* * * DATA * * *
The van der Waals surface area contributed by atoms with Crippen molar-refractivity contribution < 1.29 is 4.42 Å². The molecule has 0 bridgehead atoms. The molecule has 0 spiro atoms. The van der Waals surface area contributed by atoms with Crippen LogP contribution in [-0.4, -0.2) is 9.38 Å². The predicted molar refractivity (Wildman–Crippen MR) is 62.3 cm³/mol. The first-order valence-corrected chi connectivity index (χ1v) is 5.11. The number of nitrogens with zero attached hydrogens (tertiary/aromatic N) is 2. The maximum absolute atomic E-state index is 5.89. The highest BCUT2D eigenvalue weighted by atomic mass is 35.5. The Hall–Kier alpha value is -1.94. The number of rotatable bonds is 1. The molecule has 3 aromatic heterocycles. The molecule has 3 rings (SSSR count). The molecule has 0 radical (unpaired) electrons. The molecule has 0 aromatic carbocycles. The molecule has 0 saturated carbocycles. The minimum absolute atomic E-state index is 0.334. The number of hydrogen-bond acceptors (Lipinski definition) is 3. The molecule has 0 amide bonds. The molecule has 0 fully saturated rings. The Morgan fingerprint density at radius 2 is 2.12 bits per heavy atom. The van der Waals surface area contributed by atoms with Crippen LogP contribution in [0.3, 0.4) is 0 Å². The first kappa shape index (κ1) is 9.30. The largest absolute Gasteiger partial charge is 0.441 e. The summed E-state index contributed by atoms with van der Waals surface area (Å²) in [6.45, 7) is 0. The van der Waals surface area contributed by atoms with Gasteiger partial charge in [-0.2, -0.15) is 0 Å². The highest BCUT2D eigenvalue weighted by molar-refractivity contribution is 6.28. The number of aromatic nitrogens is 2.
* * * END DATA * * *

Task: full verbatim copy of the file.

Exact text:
The van der Waals surface area contributed by atoms with Crippen molar-refractivity contribution < 1.29 is 4.42 Å². The molecule has 0 bridgehead atoms. The molecule has 0 spiro atoms. The van der Waals surface area contributed by atoms with Crippen LogP contribution in [-0.4, -0.2) is 9.38 Å². The predicted molar refractivity (Wildman–Crippen MR) is 62.3 cm³/mol. The first-order valence-corrected chi connectivity index (χ1v) is 5.11. The number of nitrogens with zero attached hydrogens (tertiary/aromatic N) is 2. The maximum absolute atomic E-state index is 5.89. The highest BCUT2D eigenvalue weighted by atomic mass is 35.5. The Hall–Kier alpha value is -1.94. The number of rotatable bonds is 1. The molecule has 3 aromatic heterocycles. The molecule has 3 rings (SSSR count). The molecule has 0 radical (unpaired) electrons. The molecule has 0 aromatic carbocycles. The molecule has 0 saturated carbocycles. The minimum absolute atomic E-state index is 0.334. The number of hydrogen-bond acceptors (Lipinski definition) is 3. The molecule has 0 amide bonds. The molecule has 0 fully saturated rings. The Morgan fingerprint density at radius 2 is 2.12 bits per heavy atom. The van der Waals surface area contributed by atoms with Crippen LogP contribution in [0.3, 0.4) is 0 Å². The first kappa shape index (κ1) is 9.30. The largest absolute Gasteiger partial charge is 0.441 e. The summed E-state index contributed by atoms with van der Waals surface area (Å²) in [6.45, 7) is 0. The van der Waals surface area contributed by atoms with Gasteiger partial charge in [-0.2, -0.15) is 0 Å². The highest BCUT2D eigenvalue weighted by molar-refractivity contribution is 6.28. The number of aromatic nitrogens is 2.